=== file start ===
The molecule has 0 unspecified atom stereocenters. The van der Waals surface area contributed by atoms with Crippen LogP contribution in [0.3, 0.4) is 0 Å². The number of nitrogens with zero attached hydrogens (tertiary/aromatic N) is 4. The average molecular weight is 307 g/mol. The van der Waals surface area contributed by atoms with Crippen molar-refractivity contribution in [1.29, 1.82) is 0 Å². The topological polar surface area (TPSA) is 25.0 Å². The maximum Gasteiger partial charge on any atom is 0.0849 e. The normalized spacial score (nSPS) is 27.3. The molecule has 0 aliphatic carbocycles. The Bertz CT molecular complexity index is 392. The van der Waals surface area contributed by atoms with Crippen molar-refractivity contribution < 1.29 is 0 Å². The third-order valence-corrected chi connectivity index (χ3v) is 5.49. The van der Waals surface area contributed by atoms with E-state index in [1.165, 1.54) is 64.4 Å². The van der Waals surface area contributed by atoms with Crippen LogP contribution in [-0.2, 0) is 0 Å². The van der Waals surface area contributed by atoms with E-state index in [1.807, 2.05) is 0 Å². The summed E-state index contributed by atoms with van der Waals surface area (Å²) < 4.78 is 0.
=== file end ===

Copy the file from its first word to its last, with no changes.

The molecule has 0 unspecified atom stereocenters. The van der Waals surface area contributed by atoms with Crippen LogP contribution in [0.3, 0.4) is 0 Å². The number of nitrogens with zero attached hydrogens (tertiary/aromatic N) is 4. The average molecular weight is 307 g/mol. The van der Waals surface area contributed by atoms with Crippen molar-refractivity contribution in [1.29, 1.82) is 0 Å². The topological polar surface area (TPSA) is 25.0 Å². The maximum Gasteiger partial charge on any atom is 0.0849 e. The normalized spacial score (nSPS) is 27.3. The molecule has 0 aliphatic carbocycles. The Bertz CT molecular complexity index is 392. The van der Waals surface area contributed by atoms with Crippen molar-refractivity contribution < 1.29 is 0 Å². The third-order valence-corrected chi connectivity index (χ3v) is 5.49. The van der Waals surface area contributed by atoms with E-state index in [1.165, 1.54) is 64.4 Å². The van der Waals surface area contributed by atoms with Crippen LogP contribution in [-0.2, 0) is 0 Å². The van der Waals surface area contributed by atoms with E-state index in [1.807, 2.05) is 0 Å². The summed E-state index contributed by atoms with van der Waals surface area (Å²) < 4.78 is 0.